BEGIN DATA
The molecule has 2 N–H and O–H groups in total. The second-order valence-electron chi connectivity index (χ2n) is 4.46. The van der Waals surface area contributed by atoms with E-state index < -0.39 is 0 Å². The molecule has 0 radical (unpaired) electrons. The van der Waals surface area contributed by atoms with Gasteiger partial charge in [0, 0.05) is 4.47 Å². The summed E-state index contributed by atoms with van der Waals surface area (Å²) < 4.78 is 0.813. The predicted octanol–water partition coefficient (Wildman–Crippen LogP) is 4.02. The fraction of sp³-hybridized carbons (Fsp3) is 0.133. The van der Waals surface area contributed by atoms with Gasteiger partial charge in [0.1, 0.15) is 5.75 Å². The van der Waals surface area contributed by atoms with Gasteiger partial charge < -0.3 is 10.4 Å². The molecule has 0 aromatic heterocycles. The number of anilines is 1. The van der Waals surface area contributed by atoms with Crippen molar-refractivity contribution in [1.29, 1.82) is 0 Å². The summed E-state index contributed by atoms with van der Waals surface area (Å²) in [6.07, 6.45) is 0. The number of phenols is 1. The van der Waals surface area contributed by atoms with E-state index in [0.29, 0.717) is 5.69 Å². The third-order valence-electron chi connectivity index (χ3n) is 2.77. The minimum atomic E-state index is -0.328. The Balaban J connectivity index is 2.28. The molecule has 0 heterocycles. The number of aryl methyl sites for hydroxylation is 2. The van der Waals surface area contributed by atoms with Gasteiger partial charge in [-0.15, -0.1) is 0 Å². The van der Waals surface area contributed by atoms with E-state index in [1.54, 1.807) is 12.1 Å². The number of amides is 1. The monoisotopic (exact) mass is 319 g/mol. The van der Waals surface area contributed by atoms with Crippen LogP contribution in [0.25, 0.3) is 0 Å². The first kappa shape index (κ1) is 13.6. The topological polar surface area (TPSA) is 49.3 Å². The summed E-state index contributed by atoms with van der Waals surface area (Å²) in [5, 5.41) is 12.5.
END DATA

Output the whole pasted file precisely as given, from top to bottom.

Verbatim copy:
The molecule has 2 N–H and O–H groups in total. The second-order valence-electron chi connectivity index (χ2n) is 4.46. The van der Waals surface area contributed by atoms with E-state index < -0.39 is 0 Å². The molecule has 0 radical (unpaired) electrons. The van der Waals surface area contributed by atoms with Gasteiger partial charge in [0, 0.05) is 4.47 Å². The summed E-state index contributed by atoms with van der Waals surface area (Å²) < 4.78 is 0.813. The predicted octanol–water partition coefficient (Wildman–Crippen LogP) is 4.02. The fraction of sp³-hybridized carbons (Fsp3) is 0.133. The van der Waals surface area contributed by atoms with Gasteiger partial charge in [0.1, 0.15) is 5.75 Å². The van der Waals surface area contributed by atoms with Gasteiger partial charge < -0.3 is 10.4 Å². The molecule has 0 aromatic heterocycles. The number of anilines is 1. The van der Waals surface area contributed by atoms with Crippen molar-refractivity contribution in [1.29, 1.82) is 0 Å². The summed E-state index contributed by atoms with van der Waals surface area (Å²) in [6.07, 6.45) is 0. The number of phenols is 1. The van der Waals surface area contributed by atoms with E-state index in [0.29, 0.717) is 5.69 Å². The third-order valence-electron chi connectivity index (χ3n) is 2.77. The minimum atomic E-state index is -0.328. The Balaban J connectivity index is 2.28. The molecule has 0 heterocycles. The number of aryl methyl sites for hydroxylation is 2. The van der Waals surface area contributed by atoms with Gasteiger partial charge in [-0.15, -0.1) is 0 Å². The van der Waals surface area contributed by atoms with E-state index in [1.54, 1.807) is 12.1 Å². The number of amides is 1. The monoisotopic (exact) mass is 319 g/mol. The van der Waals surface area contributed by atoms with Crippen LogP contribution in [0.25, 0.3) is 0 Å². The first kappa shape index (κ1) is 13.6. The topological polar surface area (TPSA) is 49.3 Å². The summed E-state index contributed by atoms with van der Waals surface area (Å²) in [5, 5.41) is 12.5.